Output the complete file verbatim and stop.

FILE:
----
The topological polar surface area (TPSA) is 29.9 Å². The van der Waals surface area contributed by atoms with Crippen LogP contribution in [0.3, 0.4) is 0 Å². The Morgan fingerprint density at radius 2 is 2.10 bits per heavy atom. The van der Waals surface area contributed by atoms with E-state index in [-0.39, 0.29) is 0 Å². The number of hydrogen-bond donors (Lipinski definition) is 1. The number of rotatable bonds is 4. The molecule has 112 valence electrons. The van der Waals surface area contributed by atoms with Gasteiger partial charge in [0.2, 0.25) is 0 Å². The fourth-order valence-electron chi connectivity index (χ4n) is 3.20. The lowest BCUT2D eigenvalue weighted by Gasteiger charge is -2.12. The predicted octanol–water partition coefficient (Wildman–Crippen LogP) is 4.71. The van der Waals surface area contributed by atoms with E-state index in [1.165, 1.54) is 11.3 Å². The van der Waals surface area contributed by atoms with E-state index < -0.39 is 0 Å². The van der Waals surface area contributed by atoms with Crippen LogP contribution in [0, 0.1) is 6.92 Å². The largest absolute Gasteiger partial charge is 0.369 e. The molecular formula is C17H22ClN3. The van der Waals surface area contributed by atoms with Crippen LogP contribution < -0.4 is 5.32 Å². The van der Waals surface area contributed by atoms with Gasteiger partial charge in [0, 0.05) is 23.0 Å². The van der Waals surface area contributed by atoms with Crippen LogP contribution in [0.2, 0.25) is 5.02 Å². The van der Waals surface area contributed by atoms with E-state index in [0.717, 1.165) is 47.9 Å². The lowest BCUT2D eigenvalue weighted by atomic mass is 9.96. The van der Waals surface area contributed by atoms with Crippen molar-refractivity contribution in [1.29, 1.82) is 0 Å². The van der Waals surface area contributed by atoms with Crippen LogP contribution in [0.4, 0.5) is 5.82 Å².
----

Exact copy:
The topological polar surface area (TPSA) is 29.9 Å². The van der Waals surface area contributed by atoms with Crippen LogP contribution in [0.3, 0.4) is 0 Å². The Morgan fingerprint density at radius 2 is 2.10 bits per heavy atom. The van der Waals surface area contributed by atoms with E-state index in [-0.39, 0.29) is 0 Å². The number of hydrogen-bond donors (Lipinski definition) is 1. The number of rotatable bonds is 4. The molecule has 112 valence electrons. The van der Waals surface area contributed by atoms with Gasteiger partial charge in [0.2, 0.25) is 0 Å². The fourth-order valence-electron chi connectivity index (χ4n) is 3.20. The lowest BCUT2D eigenvalue weighted by Gasteiger charge is -2.12. The predicted octanol–water partition coefficient (Wildman–Crippen LogP) is 4.71. The van der Waals surface area contributed by atoms with E-state index in [1.165, 1.54) is 11.3 Å². The van der Waals surface area contributed by atoms with E-state index < -0.39 is 0 Å². The van der Waals surface area contributed by atoms with Crippen LogP contribution in [0, 0.1) is 6.92 Å². The largest absolute Gasteiger partial charge is 0.369 e. The molecular formula is C17H22ClN3. The van der Waals surface area contributed by atoms with Crippen LogP contribution < -0.4 is 5.32 Å². The van der Waals surface area contributed by atoms with Gasteiger partial charge in [0, 0.05) is 23.0 Å². The van der Waals surface area contributed by atoms with Crippen LogP contribution in [0.2, 0.25) is 5.02 Å². The van der Waals surface area contributed by atoms with E-state index in [0.717, 1.165) is 47.9 Å². The lowest BCUT2D eigenvalue weighted by atomic mass is 9.96. The van der Waals surface area contributed by atoms with Crippen molar-refractivity contribution in [1.29, 1.82) is 0 Å². The van der Waals surface area contributed by atoms with Crippen LogP contribution in [0.4, 0.5) is 5.82 Å².